Shuster said he believes Amtrak would attract more riders and higher revenue if it partnered or contracted with private rail companies that operate in other countries, such as Veolia from France and Virgin Trains in the United Kingdom. Shuster said these companies could do a better job running Amtrak's Northeast Corridor, its most lucrative route, from Washington to Boston via New York City.
Private operators could increase speeds, service and revenue faster than Amtrak, he said. "That's the answer, getting the private sector involved. And they are interested."
Amtrak's high-speed Acela Express and regional trains in that corridor last year carried 10.4 million passengers -- more than a third of Amtrak's passengers.
The Northeast Corridor is the largest stretch of railroad Amtrak owns. Most other routes run on tracks it leases from private freight companies, such as Norfolk Southern and CSX.
In June, Shuster and Rep. John Mica, R-Fla., sponsored legislation seeking a public-private partnership for the corridor. It would open up other intercity routes to private competition. Amtrak would exist under Shuster's plan, but would manage passenger rail service rather than operate it.
"I am not anti-Amtrak, but it needs to change the way it does business," said Shuster, who often rides Amtrak from Harrisburg to Washington and New York.
Smith said he doesn't think privatization is necessary for Amtrak to continue its recent record of success, as long as passenger rail is fast, frequent and on time.
Shashidhar Jakkali, 43, of Moon prefers train travel over driving or flying. Getting more people to ride trains is the answer, said Jakkali, CEO of a Downtown-based software company, as he rode Amtrak to Newark, N.J., for a business meeting.
"Once people start taking to the trains a lot more, everything will fall in place," Jakkali said. "Revenues will go up, and subsidies can go down."
Gil Carmichael, former head of the Federal Railroad Administration and a prominent Republican supporter of Amtrak, applauded the Obama administration for investing in passenger rail service. The president allocated nearly $11 billion on high-speed rail expansion since taking office, including $8 billion in the 2009 economic stimulus package. The White House proposed spending $53 billion over the next six years.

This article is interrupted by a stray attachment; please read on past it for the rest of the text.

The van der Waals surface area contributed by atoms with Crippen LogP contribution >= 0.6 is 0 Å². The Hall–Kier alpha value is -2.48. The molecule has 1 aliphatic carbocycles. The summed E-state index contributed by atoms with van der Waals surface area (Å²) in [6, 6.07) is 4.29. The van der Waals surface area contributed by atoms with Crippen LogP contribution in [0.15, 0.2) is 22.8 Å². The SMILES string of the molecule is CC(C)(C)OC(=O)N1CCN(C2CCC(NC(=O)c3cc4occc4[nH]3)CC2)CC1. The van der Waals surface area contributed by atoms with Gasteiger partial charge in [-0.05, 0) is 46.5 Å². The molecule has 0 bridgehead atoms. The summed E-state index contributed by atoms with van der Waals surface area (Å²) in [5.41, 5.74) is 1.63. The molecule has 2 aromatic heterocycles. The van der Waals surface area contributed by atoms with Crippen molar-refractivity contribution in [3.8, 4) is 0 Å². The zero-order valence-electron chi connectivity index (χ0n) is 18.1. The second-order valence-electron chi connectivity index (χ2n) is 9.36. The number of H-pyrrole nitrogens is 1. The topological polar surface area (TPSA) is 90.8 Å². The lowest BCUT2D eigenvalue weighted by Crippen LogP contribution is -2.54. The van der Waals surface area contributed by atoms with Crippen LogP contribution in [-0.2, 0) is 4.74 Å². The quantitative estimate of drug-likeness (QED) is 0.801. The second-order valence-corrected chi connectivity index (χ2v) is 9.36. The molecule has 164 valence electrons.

Carmichael, a former Amtrak board member who has been renominated, said he believes Amtrak should franchise some routes to private companies, expand high-speed rail lines on land freight companies own, connect passenger rail with major airports and order trains that could be leased the way airlines do with planes.
"If I get back on the board, you'll see train sets ordered real fast and a Pittsburgh airport train station on track," Carmichael said.
Amtrak ordered 130 long-distance cars and 70 electric locomotives, Hunter said, noting "Pennsylvania will see some of that new equipment."
Myers said she hopes passenger rail travel becomes more convenient. This is the fourth year she boarded a train Downtown at 7:20 a.m. and rode to Harrisburg. From there, she drove her father to his home in Sebring, Fla. She'll catch a train to Orlando and fly back to Pittsburgh. In spring, she'll fly to Florida, drive her father home and ride Amtrak into Pittsburgh.
"I enjoy this part," Myers said on the train. "It's nice."